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Rogue Cops to be Fired
T&T will witness “massive and radical changes” as National Security Minister Gary Griffith implements several new policies to reduce crime, increase public confidence in the Police Service, modernise data collection systems and boot out rogue police officers. Griffith also hinted at recommending that some of the country’s “archaic laws” be changed.
“This year is going to be a very important year...I intend to transform the whole national security structure, reduce the fear of crime and fire all those rogue police officers,” he said in a telephone interview from New York.
Griffith travelled to New York for a meeting to discuss strategies to deal with T&T’s crime and national security issues with John Huvane, the chief executive officer of the Giuliani Security & Safety, which is owned by former New York mayor Rudolph “Rudy” Giuliani. He said the meeting, which lasted “a few hours well,” took place on Old Year’s Day and he was due home yesterday.
Griffith said plans discussed also included partnering with the New York Police Department for training programmes for T&T’s officers, upgrading the country’s Crime Scene Unit, developing a state-of-the art DNA system and a more efficient computerised system throughout the Police Service. Another key area discussed, he said, was accountability and performance in the Police Service.
Saying he had been “bombarded” by calls from concerned citizens about the conduct of some police officers, Griffith said this ranged from the abrasive manner in which they spoke to members of the public to a lackadaisical attitude when taking a report. “There have been reports where officers have refused to give their identification numbers, of officers abusing people in roadblocks...this must be stopped and I intend to take very firm action on this,” he said.
“I don’t think anybody should get upset with what I am saying...I am not here to stroke anybody’s ego.” In giving a recent example of untoward police behaviour, the National Security Minister said he was told of an incident where a woman was chopped by her husband and went to a police station to make a report. But days passed and nothing was done by the police.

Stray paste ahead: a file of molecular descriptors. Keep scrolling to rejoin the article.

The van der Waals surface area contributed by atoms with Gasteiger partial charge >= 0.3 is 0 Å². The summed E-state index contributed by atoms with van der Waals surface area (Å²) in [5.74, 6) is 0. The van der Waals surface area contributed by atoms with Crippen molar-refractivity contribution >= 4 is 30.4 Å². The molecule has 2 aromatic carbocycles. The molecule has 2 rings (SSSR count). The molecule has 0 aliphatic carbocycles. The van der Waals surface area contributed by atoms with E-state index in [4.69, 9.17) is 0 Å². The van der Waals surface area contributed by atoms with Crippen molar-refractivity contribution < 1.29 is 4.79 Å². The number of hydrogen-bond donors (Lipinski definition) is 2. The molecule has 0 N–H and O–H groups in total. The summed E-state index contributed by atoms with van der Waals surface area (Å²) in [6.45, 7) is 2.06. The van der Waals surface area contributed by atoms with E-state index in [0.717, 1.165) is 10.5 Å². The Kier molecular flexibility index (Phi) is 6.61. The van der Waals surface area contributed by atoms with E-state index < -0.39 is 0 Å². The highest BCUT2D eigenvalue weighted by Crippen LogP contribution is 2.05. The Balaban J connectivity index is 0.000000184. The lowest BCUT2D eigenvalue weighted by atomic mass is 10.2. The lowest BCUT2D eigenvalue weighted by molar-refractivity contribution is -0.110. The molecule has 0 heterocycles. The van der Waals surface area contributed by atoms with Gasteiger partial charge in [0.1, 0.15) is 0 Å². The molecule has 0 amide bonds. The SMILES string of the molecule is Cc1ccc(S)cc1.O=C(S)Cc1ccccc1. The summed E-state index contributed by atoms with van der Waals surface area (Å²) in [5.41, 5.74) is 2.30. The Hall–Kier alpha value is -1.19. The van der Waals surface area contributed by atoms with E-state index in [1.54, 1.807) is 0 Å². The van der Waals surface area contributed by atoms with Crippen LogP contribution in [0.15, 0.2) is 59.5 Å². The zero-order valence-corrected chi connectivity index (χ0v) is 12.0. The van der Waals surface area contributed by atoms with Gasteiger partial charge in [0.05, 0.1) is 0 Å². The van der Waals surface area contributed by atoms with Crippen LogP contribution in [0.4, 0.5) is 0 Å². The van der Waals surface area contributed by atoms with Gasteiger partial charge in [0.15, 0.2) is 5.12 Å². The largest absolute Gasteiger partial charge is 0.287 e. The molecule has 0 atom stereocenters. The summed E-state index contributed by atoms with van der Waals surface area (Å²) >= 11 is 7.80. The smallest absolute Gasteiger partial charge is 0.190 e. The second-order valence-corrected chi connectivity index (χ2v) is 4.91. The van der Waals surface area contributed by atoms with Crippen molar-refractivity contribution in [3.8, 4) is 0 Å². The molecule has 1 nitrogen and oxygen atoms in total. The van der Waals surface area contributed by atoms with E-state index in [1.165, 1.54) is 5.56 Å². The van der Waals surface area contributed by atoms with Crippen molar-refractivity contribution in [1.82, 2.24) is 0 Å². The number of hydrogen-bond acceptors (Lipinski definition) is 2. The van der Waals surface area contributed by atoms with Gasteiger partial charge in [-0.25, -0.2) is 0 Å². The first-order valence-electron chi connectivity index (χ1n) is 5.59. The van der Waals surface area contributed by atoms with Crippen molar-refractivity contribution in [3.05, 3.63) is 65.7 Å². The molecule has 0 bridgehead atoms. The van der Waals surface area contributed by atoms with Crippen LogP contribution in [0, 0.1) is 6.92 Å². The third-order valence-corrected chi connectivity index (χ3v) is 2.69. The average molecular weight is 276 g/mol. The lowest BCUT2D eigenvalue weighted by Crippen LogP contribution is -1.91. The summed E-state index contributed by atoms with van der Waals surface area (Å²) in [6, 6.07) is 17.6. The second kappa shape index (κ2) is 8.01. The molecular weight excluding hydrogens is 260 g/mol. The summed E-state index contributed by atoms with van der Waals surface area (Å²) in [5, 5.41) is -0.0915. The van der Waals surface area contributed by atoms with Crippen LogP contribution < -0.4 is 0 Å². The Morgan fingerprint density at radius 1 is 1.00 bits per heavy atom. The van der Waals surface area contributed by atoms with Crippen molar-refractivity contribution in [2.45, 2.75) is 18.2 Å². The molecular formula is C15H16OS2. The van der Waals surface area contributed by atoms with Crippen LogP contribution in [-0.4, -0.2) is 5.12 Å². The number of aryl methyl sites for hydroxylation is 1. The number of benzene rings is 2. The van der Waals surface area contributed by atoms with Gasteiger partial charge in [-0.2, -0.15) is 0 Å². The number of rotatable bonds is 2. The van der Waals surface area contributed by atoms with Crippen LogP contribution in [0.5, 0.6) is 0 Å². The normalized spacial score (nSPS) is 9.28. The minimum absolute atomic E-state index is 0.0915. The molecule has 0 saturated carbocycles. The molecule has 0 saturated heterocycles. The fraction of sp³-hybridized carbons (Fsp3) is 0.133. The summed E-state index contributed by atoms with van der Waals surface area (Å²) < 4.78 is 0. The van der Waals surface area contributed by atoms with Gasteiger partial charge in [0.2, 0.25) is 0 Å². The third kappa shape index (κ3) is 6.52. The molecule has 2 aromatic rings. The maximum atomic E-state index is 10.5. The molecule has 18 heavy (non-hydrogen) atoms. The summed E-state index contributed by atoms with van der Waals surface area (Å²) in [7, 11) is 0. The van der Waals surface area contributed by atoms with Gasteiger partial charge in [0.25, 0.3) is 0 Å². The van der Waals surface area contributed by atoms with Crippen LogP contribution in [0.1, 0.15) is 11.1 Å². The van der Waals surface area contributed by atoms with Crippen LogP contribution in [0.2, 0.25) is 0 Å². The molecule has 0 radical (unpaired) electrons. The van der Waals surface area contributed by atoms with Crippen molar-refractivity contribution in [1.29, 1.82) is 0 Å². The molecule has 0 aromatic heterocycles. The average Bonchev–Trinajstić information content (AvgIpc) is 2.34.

“The attacker eventually went to the station to turn himself in...The officer at the front told the man he was not the one who took the initial report, so he (the attacker) had to come back to the station,” Griffith said. “That officer should have been dismissed one time or suspended for months.” He insisted, however, that the majority of officers were “outstanding and went above and beyond the call of duty.”
“But there are some rogue elements who continue to give the profession a bad name and they must be dealt with,” he warned. At the end of 2013, there were 407 murders, compared to 380 last year. Acknowledging there has been an increase in this category of crime, Griffith said part of the problem was “turning a blind eye and awarding gang leaders contracts.” He said under his watch this would be eliminated. But he admitted there could be expected repercussions.
“If and when all these contracts are taken away, what we would have is the pothounds fighting for the scraps,” he said. “There is just a small majority of criminals of this country’s populations who are terrorising citizens and there are about 5,000 to 10,000 criminals.” Saying he had no intention to “play politics” with fighting crime, Griffith added: “I am doing what is right. What I am doing is laying a foundation so that whoever comes after me would have a very sturdy base.”
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